Amy: In the past, it was being patient. Even when I only had a single chapter written of my first book, I wanted to be published now now now, to the point where I would rush through my work and not do nearly as great of a job on it as I could have. I think that had a lot to do with why my first three novels didn't sell-I never really slowed down and concentrated on what I was actually doing, particularly during the revisions process. It took awhile.
Once I realized that it wasn't going to happen as quickly as I'd dreamed, I took a step back to assess: what did I really want to write, and what would creatively fulfill me the most? That was when I decided that I would try to write my very first horror novel, which was my fourth book and would eventually be my first sale.
Now, I think my biggest challenge is writing on deadline when I'm creatively drained. My second book, The Women in the Walls, was particularly challenging in this aspect, but thank goodness I had my editor and agent to help me get through it without losing my sanity! It was really rough, but that made it all the better when I finally finished writing the book and proved to myself that it can be done, and in a way that I was still proud of. The book I'm currently working on could not be more different of an experience, but I'm vaguely aware that if it happened once, it could happen again. And this time, hopefully I'll be a little more ready.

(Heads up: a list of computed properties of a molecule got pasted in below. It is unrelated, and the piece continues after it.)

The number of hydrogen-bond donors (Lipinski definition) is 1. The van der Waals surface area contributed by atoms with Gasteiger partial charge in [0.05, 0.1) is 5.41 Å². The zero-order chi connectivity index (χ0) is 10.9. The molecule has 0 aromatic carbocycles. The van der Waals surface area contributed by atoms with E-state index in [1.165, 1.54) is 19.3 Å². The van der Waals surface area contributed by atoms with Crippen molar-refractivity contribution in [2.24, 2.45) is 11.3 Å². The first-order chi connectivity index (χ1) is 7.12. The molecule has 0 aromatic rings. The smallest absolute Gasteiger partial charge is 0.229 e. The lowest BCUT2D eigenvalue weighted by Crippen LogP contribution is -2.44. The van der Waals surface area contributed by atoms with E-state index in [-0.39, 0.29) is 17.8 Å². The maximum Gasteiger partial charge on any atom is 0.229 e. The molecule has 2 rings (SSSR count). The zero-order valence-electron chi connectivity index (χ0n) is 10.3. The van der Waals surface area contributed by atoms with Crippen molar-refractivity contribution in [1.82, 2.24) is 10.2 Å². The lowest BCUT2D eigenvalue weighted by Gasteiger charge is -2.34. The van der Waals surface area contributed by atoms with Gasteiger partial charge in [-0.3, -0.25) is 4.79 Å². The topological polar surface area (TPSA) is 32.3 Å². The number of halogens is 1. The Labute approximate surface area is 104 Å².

Kate: Tell us about a time that you bounced back from failure.
Amy: There was a time before I was published that my debut novel, Daughters Unto Devils, came so close to selling. I had an R&R with a big house (R&R stands for revise and resubmit, where you work with an editor on your book without a contract, in hopes of an eventual sale.) I had my heart so set on getting that book deal-I worked with the editor for months to completely rewrite the book from the ground up, only to have it rejected in the end. I remember my brother-in-law was sitting next to me on the couch when I got the call, and I got so embarrassed at how much I cried about it. I'd endured so much rejection by that point, but it was easily the most devastating thing I'd gone through in my journey to becoming an author. I had been so fucking close.
Still, that one rejection ended up teaching me the most invaluable lessons about my own writing process that I never could have learned otherwise. I learned to trust my artistic instincts if an edit suggestion didn't feel right, whereas before I would have done whatever edits were asked of me if it meant getting a sale. In the end, it was that blind willingness that prevented me from writing a book that was capable of selling-there was just no heart in it, no real creative input on my end. I took those lessons with me when I picked up the pieces and attempted another R&R, on the original draft, with a different house...but this time, the novel ended up selling in a two-book deal.
I cried my eyes out at the time that big rejection happened, and I felt like the biggest failure ever. But now, I wouldn't change or trade the experience for the world. It made me so much stronger and had a direct influence on making me the writer I am today.